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GLAUCOMA TREATMENT AT ST. MICHAEL’S EYE & LASER INSTITUTE

In the front of the eye, between the cornea (clear covering at the surface of the eye) and the colored iris, there is a small fluid-filled area called the anterior chamber. Just like with blood pressure, the pressure in this chamber (called intraocular pressure or IOP) should not be too high. When it gets too high, irreversible damage to the optic nerve can occur which can result in blindness. This increased pressure is called glaucoma.

 

CAUSES OF GLAUCOMA

In most cases, increased pressure results from an inability of the eye to drain fluids from the anterior chamber in a normal manner. Fluids are constantly flowing into the chamber and must be able to leak out right where the cornea meets the iris at its outer edges. A problem with these exit channels is the most common cause. This is referred to as open angle glaucoma.

In acute angle closure, abnormalities in eye structures (usually a bulging shape of the iris) blocks drainage of the fluids.

Secondary glaucoma exists when there is another health condition triggering this problem, such as diabetes, a tumor or trauma. In this case, both the glaucoma and the primary condition must be treated.

Some children are born with congenital glaucoma which results from abnormalities that developed as the eye formed.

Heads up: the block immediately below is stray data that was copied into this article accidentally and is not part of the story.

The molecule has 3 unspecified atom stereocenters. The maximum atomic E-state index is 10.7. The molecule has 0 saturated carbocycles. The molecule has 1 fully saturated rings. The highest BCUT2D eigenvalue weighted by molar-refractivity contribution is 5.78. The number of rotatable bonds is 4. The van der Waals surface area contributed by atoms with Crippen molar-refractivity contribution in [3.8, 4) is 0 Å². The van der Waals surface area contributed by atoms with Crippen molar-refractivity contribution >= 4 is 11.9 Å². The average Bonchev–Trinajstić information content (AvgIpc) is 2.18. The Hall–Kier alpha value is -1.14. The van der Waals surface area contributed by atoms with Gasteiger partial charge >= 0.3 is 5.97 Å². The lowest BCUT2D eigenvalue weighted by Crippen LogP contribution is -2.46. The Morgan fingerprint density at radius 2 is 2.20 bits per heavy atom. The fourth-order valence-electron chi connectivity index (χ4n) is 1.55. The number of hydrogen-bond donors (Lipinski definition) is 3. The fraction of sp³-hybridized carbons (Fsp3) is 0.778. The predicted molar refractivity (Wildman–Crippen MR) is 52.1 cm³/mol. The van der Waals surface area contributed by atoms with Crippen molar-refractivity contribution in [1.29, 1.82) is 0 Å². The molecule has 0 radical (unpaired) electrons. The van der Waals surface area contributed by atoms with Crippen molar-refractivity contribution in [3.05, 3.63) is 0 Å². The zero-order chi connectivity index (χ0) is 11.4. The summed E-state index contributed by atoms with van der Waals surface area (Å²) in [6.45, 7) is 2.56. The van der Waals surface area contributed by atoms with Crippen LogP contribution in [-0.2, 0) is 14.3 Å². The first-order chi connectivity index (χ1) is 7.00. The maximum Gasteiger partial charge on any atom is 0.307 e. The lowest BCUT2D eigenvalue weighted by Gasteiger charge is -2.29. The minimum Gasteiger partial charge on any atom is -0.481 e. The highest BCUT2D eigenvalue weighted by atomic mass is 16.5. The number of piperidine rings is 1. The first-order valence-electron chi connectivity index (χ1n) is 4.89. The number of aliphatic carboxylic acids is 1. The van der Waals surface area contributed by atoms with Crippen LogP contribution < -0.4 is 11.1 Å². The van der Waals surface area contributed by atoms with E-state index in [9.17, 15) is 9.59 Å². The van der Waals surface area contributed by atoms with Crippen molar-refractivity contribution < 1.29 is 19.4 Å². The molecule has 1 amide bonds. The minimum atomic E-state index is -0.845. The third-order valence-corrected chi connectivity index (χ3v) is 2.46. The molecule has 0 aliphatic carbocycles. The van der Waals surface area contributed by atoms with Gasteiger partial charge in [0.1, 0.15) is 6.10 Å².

GLAUCOMA SYMPTOMS

Perhaps the most important thing to know about glaucoma is that it often progresses silently and painlessly. By the time glaucoma symptoms show up, the optic nerve could be irreparably damaged.

When there are symptoms, this is what might be experienced:

  • Blurred vision
  • Intense eye pain
  • Glare around lights
  • Nausea and vomiting
  • Light sensitivity

 

HOW IS GLAUCOMA DETECTED AND DIAGNOSED?

Your eye doctor has several tests that provide a complete picture of the health of the eye. They will visually examine the health of the optic nerve and use a special device to examine the structures at the front of the eye to evaluate its ability to drain fluids properly. The IOP will be tested along with your peripheral vision.

Because of the absence of symptoms, it is very important to schedule regular examinations during which these tests can be done. Consult your eye doctor for the best schedule for you, but those over forty years of age would be wise to start scheduling annual exams. By seeing your eye doctor regularly, small changes that might be the first signs of glaucoma can be detected immediately.

 

GLAUCOMA TREATMENTS

The most common treatment is the use of eyedrops to reduce IOP. Some people may need more than one type of medicated drops. If medication fails to reduce the IOP, surgery may be needed to improve the ability of the eye to drain these fluids. Surgery is directed at improving the drainage channels and may utilize either microsurgery or lasers.

We are dedicated to preserving the health of our patients’ eyes and their sight and we are ready to help you, too. Whether you need to establish annual examinations or you need treatment, please call us at 727-500-2020.
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